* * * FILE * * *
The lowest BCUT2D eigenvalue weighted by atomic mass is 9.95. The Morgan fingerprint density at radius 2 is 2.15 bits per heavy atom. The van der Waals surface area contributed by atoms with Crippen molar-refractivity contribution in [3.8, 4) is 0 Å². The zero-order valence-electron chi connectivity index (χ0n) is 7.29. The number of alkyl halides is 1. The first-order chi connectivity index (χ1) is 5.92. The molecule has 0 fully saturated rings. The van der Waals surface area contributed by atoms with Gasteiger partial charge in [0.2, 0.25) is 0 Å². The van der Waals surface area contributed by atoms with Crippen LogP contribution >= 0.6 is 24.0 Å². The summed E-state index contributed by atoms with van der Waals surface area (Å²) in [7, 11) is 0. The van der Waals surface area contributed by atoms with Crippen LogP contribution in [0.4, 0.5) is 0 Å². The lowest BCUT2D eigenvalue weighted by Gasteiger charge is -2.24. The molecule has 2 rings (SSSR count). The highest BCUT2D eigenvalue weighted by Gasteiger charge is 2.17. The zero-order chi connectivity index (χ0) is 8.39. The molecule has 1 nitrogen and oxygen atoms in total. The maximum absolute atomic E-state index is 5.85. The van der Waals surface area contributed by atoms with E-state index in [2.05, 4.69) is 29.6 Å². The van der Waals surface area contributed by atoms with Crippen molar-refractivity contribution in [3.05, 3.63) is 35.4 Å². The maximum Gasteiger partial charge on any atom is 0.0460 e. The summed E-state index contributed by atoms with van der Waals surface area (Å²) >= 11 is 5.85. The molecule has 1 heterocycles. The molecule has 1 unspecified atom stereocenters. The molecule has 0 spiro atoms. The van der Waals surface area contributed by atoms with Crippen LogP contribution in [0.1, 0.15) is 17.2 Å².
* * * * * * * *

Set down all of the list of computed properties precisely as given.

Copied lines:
The lowest BCUT2D eigenvalue weighted by atomic mass is 9.95. The Morgan fingerprint density at radius 2 is 2.15 bits per heavy atom. The van der Waals surface area contributed by atoms with Crippen molar-refractivity contribution in [3.8, 4) is 0 Å². The zero-order valence-electron chi connectivity index (χ0n) is 7.29. The number of alkyl halides is 1. The first-order chi connectivity index (χ1) is 5.92. The molecule has 0 fully saturated rings. The van der Waals surface area contributed by atoms with Gasteiger partial charge in [0.2, 0.25) is 0 Å². The van der Waals surface area contributed by atoms with Crippen LogP contribution >= 0.6 is 24.0 Å². The summed E-state index contributed by atoms with van der Waals surface area (Å²) in [7, 11) is 0. The van der Waals surface area contributed by atoms with Crippen LogP contribution in [0.4, 0.5) is 0 Å². The lowest BCUT2D eigenvalue weighted by Gasteiger charge is -2.24. The molecule has 2 rings (SSSR count). The highest BCUT2D eigenvalue weighted by Gasteiger charge is 2.17. The zero-order chi connectivity index (χ0) is 8.39. The molecule has 1 nitrogen and oxygen atoms in total. The maximum absolute atomic E-state index is 5.85. The van der Waals surface area contributed by atoms with E-state index in [2.05, 4.69) is 29.6 Å². The van der Waals surface area contributed by atoms with Crippen molar-refractivity contribution in [3.05, 3.63) is 35.4 Å². The maximum Gasteiger partial charge on any atom is 0.0460 e. The summed E-state index contributed by atoms with van der Waals surface area (Å²) >= 11 is 5.85. The molecule has 1 heterocycles. The molecule has 1 unspecified atom stereocenters. The molecule has 0 spiro atoms. The van der Waals surface area contributed by atoms with Crippen LogP contribution in [0.1, 0.15) is 17.2 Å².